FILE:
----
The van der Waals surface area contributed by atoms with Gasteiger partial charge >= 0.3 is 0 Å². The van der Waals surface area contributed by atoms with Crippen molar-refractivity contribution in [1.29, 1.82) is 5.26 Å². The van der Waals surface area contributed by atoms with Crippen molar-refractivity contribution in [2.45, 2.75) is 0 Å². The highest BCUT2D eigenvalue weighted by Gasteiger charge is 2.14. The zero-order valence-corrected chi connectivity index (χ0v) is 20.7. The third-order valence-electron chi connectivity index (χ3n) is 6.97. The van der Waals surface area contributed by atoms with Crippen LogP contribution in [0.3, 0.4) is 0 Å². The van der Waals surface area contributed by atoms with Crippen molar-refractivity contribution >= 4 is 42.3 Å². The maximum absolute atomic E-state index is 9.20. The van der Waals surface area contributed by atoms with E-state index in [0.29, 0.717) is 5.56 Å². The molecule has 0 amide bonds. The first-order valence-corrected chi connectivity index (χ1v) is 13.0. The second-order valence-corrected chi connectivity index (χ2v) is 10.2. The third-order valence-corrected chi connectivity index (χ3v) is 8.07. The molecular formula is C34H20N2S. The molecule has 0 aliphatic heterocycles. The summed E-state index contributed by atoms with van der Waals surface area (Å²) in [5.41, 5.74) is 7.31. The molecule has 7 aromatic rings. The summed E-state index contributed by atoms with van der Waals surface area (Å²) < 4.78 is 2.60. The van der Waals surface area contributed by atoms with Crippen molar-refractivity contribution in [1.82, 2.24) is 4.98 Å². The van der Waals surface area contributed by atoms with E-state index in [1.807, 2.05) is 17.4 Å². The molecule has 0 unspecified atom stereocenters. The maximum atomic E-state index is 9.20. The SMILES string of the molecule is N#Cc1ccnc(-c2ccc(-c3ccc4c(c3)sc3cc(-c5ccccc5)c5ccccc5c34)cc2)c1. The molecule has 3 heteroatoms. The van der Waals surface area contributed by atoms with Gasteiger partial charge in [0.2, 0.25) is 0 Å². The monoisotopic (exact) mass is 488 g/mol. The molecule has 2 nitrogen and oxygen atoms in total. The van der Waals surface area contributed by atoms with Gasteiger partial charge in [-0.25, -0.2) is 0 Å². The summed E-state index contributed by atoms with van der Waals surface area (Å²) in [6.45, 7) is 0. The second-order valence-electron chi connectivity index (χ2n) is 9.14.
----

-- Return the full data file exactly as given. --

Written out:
The van der Waals surface area contributed by atoms with Gasteiger partial charge >= 0.3 is 0 Å². The van der Waals surface area contributed by atoms with Crippen molar-refractivity contribution in [1.29, 1.82) is 5.26 Å². The van der Waals surface area contributed by atoms with Crippen molar-refractivity contribution in [2.45, 2.75) is 0 Å². The highest BCUT2D eigenvalue weighted by Gasteiger charge is 2.14. The zero-order valence-corrected chi connectivity index (χ0v) is 20.7. The third-order valence-electron chi connectivity index (χ3n) is 6.97. The van der Waals surface area contributed by atoms with Crippen LogP contribution in [0.3, 0.4) is 0 Å². The van der Waals surface area contributed by atoms with Crippen molar-refractivity contribution >= 4 is 42.3 Å². The maximum absolute atomic E-state index is 9.20. The van der Waals surface area contributed by atoms with E-state index in [0.29, 0.717) is 5.56 Å². The molecule has 0 amide bonds. The first-order valence-corrected chi connectivity index (χ1v) is 13.0. The second-order valence-corrected chi connectivity index (χ2v) is 10.2. The third-order valence-corrected chi connectivity index (χ3v) is 8.07. The molecular formula is C34H20N2S. The molecule has 0 aliphatic heterocycles. The summed E-state index contributed by atoms with van der Waals surface area (Å²) in [5.41, 5.74) is 7.31. The molecule has 7 aromatic rings. The summed E-state index contributed by atoms with van der Waals surface area (Å²) < 4.78 is 2.60. The van der Waals surface area contributed by atoms with Crippen molar-refractivity contribution in [1.82, 2.24) is 4.98 Å². The van der Waals surface area contributed by atoms with E-state index in [1.807, 2.05) is 17.4 Å². The molecule has 0 unspecified atom stereocenters. The maximum atomic E-state index is 9.20. The SMILES string of the molecule is N#Cc1ccnc(-c2ccc(-c3ccc4c(c3)sc3cc(-c5ccccc5)c5ccccc5c34)cc2)c1. The molecule has 3 heteroatoms. The van der Waals surface area contributed by atoms with Gasteiger partial charge in [0.2, 0.25) is 0 Å². The monoisotopic (exact) mass is 488 g/mol. The molecule has 2 nitrogen and oxygen atoms in total. The van der Waals surface area contributed by atoms with Gasteiger partial charge in [-0.25, -0.2) is 0 Å². The summed E-state index contributed by atoms with van der Waals surface area (Å²) in [6.45, 7) is 0. The second-order valence-electron chi connectivity index (χ2n) is 9.14.